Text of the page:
John Ducey

Mrs. Goff -- Period 7

April 24, 1984

Seton Catholic Central

Our Spot

I promised myself I'd never go back there. It was as dismal and gloomy as the day it happened. The sky was gray; the old, rundown buildings were gray; even the sparse patches of grass seemed gray. Why had I come back? Slowly, as I approached the two railroad tracks, all the memories began to come back to me.

Billy was the one who really liked to go there. He and I would go there to do a lot of things. We'd walk around after dinner or throw a baseball or just sit and talk. I was only nine years old, and Billy had a good three years on me. I was always more than willing when he wanted to do things with me. I guess I was closer to my brother than most kids are at nine and twelve. That made it all the more difficult to lose him.

It was such a bad day, I remember, and I didn't really want to go to "our spot," as Billy and I called it. Billy insisted, though, and he was so riled up, he convinced me to go along. As we walked down to "our spot," Billy did all the talking. The reason he was so excited was that in school that day he had kissed Lori Finster. It was his first kiss, but I, being only nine, simply couldn't share his enthusiasm. Maybe if I had, Billy would be here with me now.

When we got to our spot, Billy immediately ran to the railroad track and began to walk on one of the rails. You see, for all the times Billy and I had been going there, we had tried to walk a certain distance while balancing on the rail of a railroad track. To that day, neither of us had done it. Billy, though, was so worked up by the happenings of the day that he bet me a dollar he would make it all the way.

I sat down to watch Billy get ready. First, he tried walking backward. That way, he used to say say, it was easier when you walked forward. While Billy was "warming up," I felt a few drops of rain bounce off my nose. They were so cold they sent shivers throughout my body. I was so fascinated with the falling rain that I didn't even notice Billy begin his journey. It was the sound of a train whistle that snapped me out of my spell.

Looking down the tracks, I saw a train coming down one of them. Billy, however, was on the other one. The rain was beginning to come down harder, though, and the sense of urgency made Billy continue walking.

By the time Billy had completed half his journey, the rain was coming down so hard that all my clothes were soaked. Amazingly, Billy kept his balance and continued on. I begged him to quit and go home and I'd give him the dollar for trying so hard, but Billy wanted to finish his trek. I couldn't take any more and started to run toward home.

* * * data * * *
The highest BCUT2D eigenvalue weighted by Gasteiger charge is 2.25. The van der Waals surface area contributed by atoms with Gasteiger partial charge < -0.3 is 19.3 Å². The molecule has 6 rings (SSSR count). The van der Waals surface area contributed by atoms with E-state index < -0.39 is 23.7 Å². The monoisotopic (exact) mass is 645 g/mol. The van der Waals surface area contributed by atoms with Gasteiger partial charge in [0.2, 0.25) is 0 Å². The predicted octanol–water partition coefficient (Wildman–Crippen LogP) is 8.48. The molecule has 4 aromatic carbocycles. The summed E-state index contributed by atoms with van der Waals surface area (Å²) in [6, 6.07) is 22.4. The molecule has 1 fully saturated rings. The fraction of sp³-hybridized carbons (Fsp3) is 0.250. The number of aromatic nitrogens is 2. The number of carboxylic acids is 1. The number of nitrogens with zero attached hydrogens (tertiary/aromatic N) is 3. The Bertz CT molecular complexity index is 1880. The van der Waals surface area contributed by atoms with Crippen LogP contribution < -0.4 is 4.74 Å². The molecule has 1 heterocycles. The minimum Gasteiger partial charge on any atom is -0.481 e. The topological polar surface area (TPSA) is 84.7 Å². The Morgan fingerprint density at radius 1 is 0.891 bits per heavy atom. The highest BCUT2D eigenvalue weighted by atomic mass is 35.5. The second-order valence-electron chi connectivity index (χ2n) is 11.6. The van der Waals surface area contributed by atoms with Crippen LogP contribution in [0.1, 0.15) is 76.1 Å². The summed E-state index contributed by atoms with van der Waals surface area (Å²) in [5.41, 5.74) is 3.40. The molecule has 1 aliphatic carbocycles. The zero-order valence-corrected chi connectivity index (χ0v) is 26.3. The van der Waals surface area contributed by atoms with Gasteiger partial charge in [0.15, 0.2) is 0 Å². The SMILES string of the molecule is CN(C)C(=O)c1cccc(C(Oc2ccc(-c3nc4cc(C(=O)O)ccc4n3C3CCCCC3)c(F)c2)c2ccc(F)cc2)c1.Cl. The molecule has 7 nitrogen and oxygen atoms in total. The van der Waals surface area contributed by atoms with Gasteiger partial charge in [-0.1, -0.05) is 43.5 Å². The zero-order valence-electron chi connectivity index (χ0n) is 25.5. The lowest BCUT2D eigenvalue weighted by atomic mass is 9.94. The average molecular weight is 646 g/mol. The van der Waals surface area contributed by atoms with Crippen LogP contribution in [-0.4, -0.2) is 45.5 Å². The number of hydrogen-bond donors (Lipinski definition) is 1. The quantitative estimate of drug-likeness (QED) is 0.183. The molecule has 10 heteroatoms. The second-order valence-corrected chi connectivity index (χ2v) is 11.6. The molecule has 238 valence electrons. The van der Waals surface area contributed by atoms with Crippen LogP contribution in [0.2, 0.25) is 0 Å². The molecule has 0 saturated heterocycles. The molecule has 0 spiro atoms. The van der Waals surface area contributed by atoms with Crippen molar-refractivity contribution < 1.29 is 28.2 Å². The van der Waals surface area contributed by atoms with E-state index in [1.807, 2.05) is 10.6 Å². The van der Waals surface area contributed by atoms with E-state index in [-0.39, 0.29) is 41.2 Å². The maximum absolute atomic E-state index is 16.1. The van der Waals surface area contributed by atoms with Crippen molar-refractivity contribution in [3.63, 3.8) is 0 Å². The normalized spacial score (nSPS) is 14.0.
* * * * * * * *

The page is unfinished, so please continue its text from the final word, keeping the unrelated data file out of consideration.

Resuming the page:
Hearing Billy yelling, I turned to look at him from about forty yards away. He was only about ten feet from completing the walk, so close that I was even excited for him in the pouring rain. I was watching Billy so intently, with the one train hastening by him, that I failed to notice the other train bearing down on Billy from the other direction.

As Billy reached his destination, he turned to look at me. He was so happy. It was then I noticed the train seconds away from hitting Billy. I yelled and pointed, but as Billy turned and saw the train, he lost his footing on the wet tracks and fell. I will always remember seeing Billy's face as his abounding joy turned to fear and then panic as he fell to the ground. Why had I left him alone on the tracks?

I stood in the pouring rain for what seemed like hours. I didn't know what to do. A sudden crack of lightning and roar of thunder startled me and I ran for home. As i raced home, I could feel the cold rain on my face mixed with tears which now poured from my eyes. I collapsed on the front step of my house from exhaustion, panic, and shock. My brother had died and I had seem it happen. That day, my life changed. I became quiet and removed. I made few friends and lived alone.

Now, grown up, I was standing where I hadn't stood for thirty years. It was all so tragic. A distant train whistle brought a tear to my eye. Slowly, I approached the tracks. When I reached the rail Billy had walked on, I stepped up upon it and tried to walk the required trail. I glided along the rail. As I walked, I thought of all the good times Billy and I had in "our spot." All the great times began to come back to me. I had blocked everything out of my mind. Now, it was all there, happening again and again in my head.

I looked down onto the track to find myself one step away from completing the walk. As I took the final step, a hole appeared in the gray clouds, and the sun shone through brighter than I had ever seen. I had done it. I had conquered the fear and agony that had haunted me for the past thirty years. I was free to live my life with a lighter heart and mind. I felt better about myself, and Billy, than I had felt in a long, long time.

Nice ending!
Your description is excellent,
of events as well as characters.
Nice frame for story!


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